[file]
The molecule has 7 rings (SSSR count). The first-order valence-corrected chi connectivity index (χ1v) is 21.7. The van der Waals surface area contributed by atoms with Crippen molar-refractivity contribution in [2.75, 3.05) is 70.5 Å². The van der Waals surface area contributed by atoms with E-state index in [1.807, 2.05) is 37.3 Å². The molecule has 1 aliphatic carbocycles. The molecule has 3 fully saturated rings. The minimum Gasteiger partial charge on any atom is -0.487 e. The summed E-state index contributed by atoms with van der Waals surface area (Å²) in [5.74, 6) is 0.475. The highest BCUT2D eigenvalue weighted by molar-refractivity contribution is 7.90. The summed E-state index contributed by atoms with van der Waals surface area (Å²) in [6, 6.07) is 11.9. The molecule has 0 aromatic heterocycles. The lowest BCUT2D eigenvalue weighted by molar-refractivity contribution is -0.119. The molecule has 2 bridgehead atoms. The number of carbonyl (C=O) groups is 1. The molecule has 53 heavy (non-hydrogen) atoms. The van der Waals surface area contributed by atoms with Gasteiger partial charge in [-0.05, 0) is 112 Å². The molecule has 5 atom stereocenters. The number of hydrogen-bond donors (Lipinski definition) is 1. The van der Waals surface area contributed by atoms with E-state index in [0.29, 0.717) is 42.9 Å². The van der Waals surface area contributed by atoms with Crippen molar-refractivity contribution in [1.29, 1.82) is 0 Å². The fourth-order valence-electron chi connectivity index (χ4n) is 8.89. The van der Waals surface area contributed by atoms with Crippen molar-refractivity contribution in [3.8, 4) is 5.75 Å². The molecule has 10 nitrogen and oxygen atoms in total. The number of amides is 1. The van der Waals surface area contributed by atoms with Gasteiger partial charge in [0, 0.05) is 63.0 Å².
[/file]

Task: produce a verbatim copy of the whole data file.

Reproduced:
The molecule has 7 rings (SSSR count). The first-order valence-corrected chi connectivity index (χ1v) is 21.7. The van der Waals surface area contributed by atoms with Crippen molar-refractivity contribution in [2.75, 3.05) is 70.5 Å². The van der Waals surface area contributed by atoms with E-state index in [1.807, 2.05) is 37.3 Å². The molecule has 1 aliphatic carbocycles. The molecule has 3 fully saturated rings. The minimum Gasteiger partial charge on any atom is -0.487 e. The summed E-state index contributed by atoms with van der Waals surface area (Å²) in [5.74, 6) is 0.475. The highest BCUT2D eigenvalue weighted by molar-refractivity contribution is 7.90. The summed E-state index contributed by atoms with van der Waals surface area (Å²) in [6, 6.07) is 11.9. The molecule has 0 aromatic heterocycles. The lowest BCUT2D eigenvalue weighted by molar-refractivity contribution is -0.119. The molecule has 2 bridgehead atoms. The number of carbonyl (C=O) groups is 1. The molecule has 53 heavy (non-hydrogen) atoms. The van der Waals surface area contributed by atoms with Gasteiger partial charge in [-0.05, 0) is 112 Å². The molecule has 5 atom stereocenters. The number of hydrogen-bond donors (Lipinski definition) is 1. The van der Waals surface area contributed by atoms with E-state index in [0.29, 0.717) is 42.9 Å². The van der Waals surface area contributed by atoms with Crippen molar-refractivity contribution in [1.29, 1.82) is 0 Å². The fourth-order valence-electron chi connectivity index (χ4n) is 8.89. The van der Waals surface area contributed by atoms with Crippen molar-refractivity contribution in [3.8, 4) is 5.75 Å². The molecule has 10 nitrogen and oxygen atoms in total. The number of amides is 1. The van der Waals surface area contributed by atoms with Gasteiger partial charge in [0, 0.05) is 63.0 Å².